The issue of gun safety has dominated the past few weeks of the 2013 legislative session. It started with four bills in the House, and then three new bills met them in the Senate. These bills reached the Senate floor, and on Friday, March 8, 2013, the Senate spent 14 hours debating this package of gun-related legislation. Seven bills were on the floor, but only five survived.
Since the beginning of the gun debate I’ve been watching from a distance. As Chair of the Joint Budget Committee I keep plenty busy. I’m not sponsoring or taking a lead role in the gun bills, so I could sit back and watch and listen as they progressed. I was familiar with the debate around HB 1228, the bill charging a fee for background checks, because the JBC has debated this issue for the past several years. It’s not really a gun bill, but instead a question of fiscal policy, and I’ve supported this change since my first year on JBC. But for the rest of the bills I listened to the debate and learned more about the issues.
And the debate has been interesting, noisy and intense. My office has received more calls and emails about guns than any other issue this year. We’re hearing from both sides, and the volume has been overwhelming to keep up with. Most of the messages have been from people outside Senate District 31, and indeed, all over the country. But I’ve also heard from plenty of constituents, and I have a pretty clear idea of where most of them stand. It’s time for common sense approaches that keep guns out of the wrong hands.
I voted for all five of the bills that passed the Senate on Friday. Some were easier decisions than others. Background checks for gun sales should be required in all settings, not just at licensed dealers and gun shows. The background check system needs this integrity. It should be uniformly applied and the users of the system, the people making gun purchases, should pay a fee to support its operation. I support both HB 1229 and HB 1228.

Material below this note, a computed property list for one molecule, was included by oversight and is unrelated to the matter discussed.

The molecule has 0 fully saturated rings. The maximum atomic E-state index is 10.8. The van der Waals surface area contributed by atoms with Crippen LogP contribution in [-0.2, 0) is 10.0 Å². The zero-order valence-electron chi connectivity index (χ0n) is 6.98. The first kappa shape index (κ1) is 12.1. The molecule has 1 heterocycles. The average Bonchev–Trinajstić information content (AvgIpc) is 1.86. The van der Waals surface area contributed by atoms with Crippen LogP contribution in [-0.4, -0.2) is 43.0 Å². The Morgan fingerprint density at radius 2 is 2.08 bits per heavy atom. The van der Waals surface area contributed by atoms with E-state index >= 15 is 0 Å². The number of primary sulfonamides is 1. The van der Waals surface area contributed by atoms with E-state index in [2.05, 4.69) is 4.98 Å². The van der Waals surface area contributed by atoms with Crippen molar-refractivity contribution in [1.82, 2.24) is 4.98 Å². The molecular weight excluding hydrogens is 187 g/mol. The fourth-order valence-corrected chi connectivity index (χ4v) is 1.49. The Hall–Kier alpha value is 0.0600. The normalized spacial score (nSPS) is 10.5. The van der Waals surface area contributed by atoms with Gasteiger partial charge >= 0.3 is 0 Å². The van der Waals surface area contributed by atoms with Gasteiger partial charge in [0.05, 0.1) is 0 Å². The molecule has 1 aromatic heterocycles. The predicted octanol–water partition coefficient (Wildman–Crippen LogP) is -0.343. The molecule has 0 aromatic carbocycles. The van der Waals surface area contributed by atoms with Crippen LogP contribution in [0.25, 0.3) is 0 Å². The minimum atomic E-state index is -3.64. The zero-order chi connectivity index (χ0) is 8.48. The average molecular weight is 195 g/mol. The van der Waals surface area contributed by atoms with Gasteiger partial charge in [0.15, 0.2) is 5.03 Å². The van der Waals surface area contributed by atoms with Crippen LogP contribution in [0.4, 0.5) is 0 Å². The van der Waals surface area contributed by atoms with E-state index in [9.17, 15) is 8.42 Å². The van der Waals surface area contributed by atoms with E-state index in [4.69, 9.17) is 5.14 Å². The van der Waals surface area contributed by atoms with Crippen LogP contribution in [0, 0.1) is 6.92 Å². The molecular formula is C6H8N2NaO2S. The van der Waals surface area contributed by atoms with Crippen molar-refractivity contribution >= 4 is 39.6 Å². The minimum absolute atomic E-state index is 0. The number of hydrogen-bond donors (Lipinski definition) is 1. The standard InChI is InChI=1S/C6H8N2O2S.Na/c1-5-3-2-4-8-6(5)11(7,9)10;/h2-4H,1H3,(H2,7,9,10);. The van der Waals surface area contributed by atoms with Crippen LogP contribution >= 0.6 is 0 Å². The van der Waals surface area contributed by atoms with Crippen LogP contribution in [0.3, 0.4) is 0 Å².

SB 195 requires applicants for concealed weapons permits to take the required training course in person with a certified instructor. It prohibits courses taught entirely online, which are currently accepted in some jurisdictions. This bill makes sense and has the most support of any in the package.
SB 197 amends state law to give effect to the requirements of federal law. It requires people who have been convicted of domestic violence crimes, as well as those who have domestic violence protection orders entered against them by a court of law, to relinquish their firearms. Federal law prohibits gun possession by such offenders but up until now we’ve had no way to enforce this requirement in Colorado. SB 197 addresses this gap in our law and will help keep victims of domestic violence safer.
Finally, HB 1224 limits the size of high capacity magazines to no more than 15 bullets. In the worst mass shootings, such as Sandy Hook and Aurora, a common element was high capacity magazines that allowed the shooter to fire many rounds before stopping to reload. This bill makes exceptions for law enforcement and the military, but beyond that I see no need for more than 15 bullets at the ready. This is perhaps the most controversial bill of the bunch, but I think it has the potential to limit the scope of future tragedies, which is exactly what these bills aim to accomplish.
Two bills failed on Friday. Sen. Rollie Heath moved to postpone HB 1226 until after the conclusion of the session, effectively killing it. This bill would have added buildings and sporting venues on college campuses to the list of places where concealed weapons are not allowed. Senate President John Morse also moved to kill his own bill, laying it over to May 10, 2013. SB 196 addressed civil liability standards for harm caused by certain assault weapons. It created quite a stir, but it did not get a thorough debate on the Senate floor.
On Monday, March 11, 2013, the five remaining bills will receive a final vote. I plan to vote for all five.
I appreciate all the input I have received on this issue, especially from constituents residing in Senate District 31. I know we don’t all agree, but I believe my position on these bills is aligned with that of the majority of my constituents.